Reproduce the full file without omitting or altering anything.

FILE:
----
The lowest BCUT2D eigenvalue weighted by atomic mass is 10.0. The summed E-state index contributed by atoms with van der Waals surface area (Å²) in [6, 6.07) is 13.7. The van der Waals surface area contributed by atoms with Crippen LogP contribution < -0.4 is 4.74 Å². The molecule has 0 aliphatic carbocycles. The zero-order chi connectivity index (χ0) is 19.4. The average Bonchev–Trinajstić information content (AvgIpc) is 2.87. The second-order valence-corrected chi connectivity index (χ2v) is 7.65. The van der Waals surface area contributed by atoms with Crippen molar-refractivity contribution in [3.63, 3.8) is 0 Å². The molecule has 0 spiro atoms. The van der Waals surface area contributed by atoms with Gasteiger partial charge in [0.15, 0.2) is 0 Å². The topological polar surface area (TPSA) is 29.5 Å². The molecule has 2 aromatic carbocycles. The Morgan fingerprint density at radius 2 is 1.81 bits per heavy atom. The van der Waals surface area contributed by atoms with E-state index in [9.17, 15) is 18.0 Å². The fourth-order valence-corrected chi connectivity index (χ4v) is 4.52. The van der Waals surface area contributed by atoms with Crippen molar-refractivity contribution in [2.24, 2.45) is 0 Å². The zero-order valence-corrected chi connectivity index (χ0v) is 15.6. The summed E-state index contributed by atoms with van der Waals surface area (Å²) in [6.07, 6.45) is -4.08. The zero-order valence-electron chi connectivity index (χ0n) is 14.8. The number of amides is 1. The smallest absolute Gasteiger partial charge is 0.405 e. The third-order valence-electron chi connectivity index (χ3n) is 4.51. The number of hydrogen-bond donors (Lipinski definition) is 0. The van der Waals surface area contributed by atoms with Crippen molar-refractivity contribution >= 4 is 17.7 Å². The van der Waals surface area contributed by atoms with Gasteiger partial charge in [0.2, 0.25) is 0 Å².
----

The lowest BCUT2D eigenvalue weighted by atomic mass is 10.0. The summed E-state index contributed by atoms with van der Waals surface area (Å²) in [6, 6.07) is 13.7. The van der Waals surface area contributed by atoms with Crippen LogP contribution < -0.4 is 4.74 Å². The molecule has 0 aliphatic carbocycles. The zero-order chi connectivity index (χ0) is 19.4. The average Bonchev–Trinajstić information content (AvgIpc) is 2.87. The second-order valence-corrected chi connectivity index (χ2v) is 7.65. The van der Waals surface area contributed by atoms with Crippen molar-refractivity contribution in [3.63, 3.8) is 0 Å². The molecule has 0 spiro atoms. The van der Waals surface area contributed by atoms with Gasteiger partial charge in [0.15, 0.2) is 0 Å². The topological polar surface area (TPSA) is 29.5 Å². The molecule has 2 aromatic carbocycles. The Morgan fingerprint density at radius 2 is 1.81 bits per heavy atom. The van der Waals surface area contributed by atoms with E-state index in [9.17, 15) is 18.0 Å². The fourth-order valence-corrected chi connectivity index (χ4v) is 4.52. The van der Waals surface area contributed by atoms with Crippen molar-refractivity contribution in [2.24, 2.45) is 0 Å². The zero-order valence-corrected chi connectivity index (χ0v) is 15.6. The summed E-state index contributed by atoms with van der Waals surface area (Å²) in [6.07, 6.45) is -4.08. The zero-order valence-electron chi connectivity index (χ0n) is 14.8. The number of amides is 1. The smallest absolute Gasteiger partial charge is 0.405 e. The third-order valence-electron chi connectivity index (χ3n) is 4.51. The number of hydrogen-bond donors (Lipinski definition) is 0. The van der Waals surface area contributed by atoms with Crippen molar-refractivity contribution >= 4 is 17.7 Å². The van der Waals surface area contributed by atoms with Gasteiger partial charge in [0.2, 0.25) is 0 Å².